“For thirty years,” he said, “I’ve sailed the seas and seen good and bad, better and worse, fair weather and foul, provisions running out, knives going, and what not. Well, now I tell you, I never seen good come o’ goodness yet. Him as strikes first is my fancy; dead men don’t bite; them’s my views—amen, so be it.” — Long John Silver, in Robert Louis Stevenson’s Treasure Island
Having grown up a reader with a penchant for swashbucklers, it stands to reason that I should have read Treasure Island by the time I was 30. For reasons beyond understanding, I never read Robert Louis Stevenson’s pirate classic as a boy (nor, even, as a teenager).
Hell, I even managed to read a book about a character obsessed with Treasure Island before I read the book it was based on. I didn’t exactly go about this the right way.
My fear, while reading the book this past weekend, was that, at 30, I’d somehow be “past” Treasure Island. After all, according to Stevenson himself, this was a tale for young boys.
Well young-boys-shmyoung-boys I say (and a yo-ho-ho and a bottle o’ rum!), because, thanks to the expertly drawn Long John Silver, this is a story that is every bit as enjoyable for a (more) mature reader (my earlier “shmyoung-boys” comment not withstanding).
In Long John Silver we have the pirate to end all pirates: he’s cunning, morally ambiguous, peg-legged, and he even sports a parrot on his shoulder. He’s essentially the template on which all other pirate stories relied. After reading the story, I fully believe that HE is the reason this story is still being read over 130 years later. With Silver, Treasure Island is just another story about buried treasure. Instead, it’s the most enduring pirate novel of all time.
The reason? Silver is so much more than the stereotypical cloak-and-dagger villain. He’s as complex a character as you’ll find in a “children’s story.” Like any character worthy of remembering, Silver has both virtues and flaws. He’s a murderer and an unapologetic conspirator without a sense of loyalty, but there’s more going on under the surface than a cold-hearted ne’er-do-well.
Despite the fact that he can be a lecherous son of a bitch, Silver has enough positive attributes to inspire and influence young Jim Hawkins. His ability to trust his impulses, his fierce independence (both his thoughts and deeds), and even the physical gifts that help compensate for the loss of his leg. There are times where Jim is begrudgingly fond of Silver, and he even goes so far as to wish him well at the end of the story.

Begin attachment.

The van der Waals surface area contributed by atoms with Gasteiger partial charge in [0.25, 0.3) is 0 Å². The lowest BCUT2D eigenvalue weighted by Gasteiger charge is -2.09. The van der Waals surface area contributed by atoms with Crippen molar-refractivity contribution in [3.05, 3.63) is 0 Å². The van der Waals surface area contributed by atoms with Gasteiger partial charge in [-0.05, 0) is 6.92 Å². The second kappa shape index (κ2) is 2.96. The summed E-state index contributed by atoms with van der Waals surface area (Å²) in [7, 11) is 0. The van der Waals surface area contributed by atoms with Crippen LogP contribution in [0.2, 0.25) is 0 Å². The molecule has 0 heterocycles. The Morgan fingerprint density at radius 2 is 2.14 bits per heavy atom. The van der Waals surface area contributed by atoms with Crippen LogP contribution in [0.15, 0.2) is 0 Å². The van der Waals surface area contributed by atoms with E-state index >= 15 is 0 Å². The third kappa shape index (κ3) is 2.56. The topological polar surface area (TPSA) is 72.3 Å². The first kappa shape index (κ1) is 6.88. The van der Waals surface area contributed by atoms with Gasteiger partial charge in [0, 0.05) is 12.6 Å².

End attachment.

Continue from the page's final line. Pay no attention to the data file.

In Silver, we have a version of young Jim gone wrong. Silver actually tells Jim that he reminds him of himself. Stevenson wanted us to see a link between the two, to make note of how much our hero resembles our villain. If not for Silver’s villainous spirit, Jim may not have had what it takes to do what needed done.
Stevenson forces us to ask ourselves, “How close is the line between good and evil, really?” (There’s a reason why police officers and felons test eerily similar to one another in personality tests.)
Silver, then, brings a layer (or layers) of ambiguity to a simple “children’s story” (a label I reject, for the record).
But Long John Silver is, first and foremost, a con artist. His silver tongue (pardon the very deliberate pun) is his greatest strength, and it’s capable enough to cloak a terrifying rage and violence. He’s incredibly persuasive and charming. How else could a simple ship’s cook (as he was masquerading as) inspire a crew to mutiny? How else could he deceive squire Trelawny into believing him over Captain Smollett?
Simply put, John Silver isn’t like traditional pirates. He’s a cut above the rest. He owns property. He has a wife (who, interestingly enough, is a black woman, in a time when this was not at all socially acceptable). He was well-educated as a boy, and he owns and operates a pub. Where other pirates squander their earnings and whore it away, Silver uses his to build a future. His eventual goal is to settle down and become a gentleman, not just a “gentleman of fortune” (a line he uses that I absolutely love).
And there’s more we don’t know about Long John Silver than what we do know. How and why did an educated, driven young man resort to piracy? How did a sea cook become the equal of the supposedly unrivaled Captain Flint? What happened to Silver after the events of Treasure Island? (Because, while he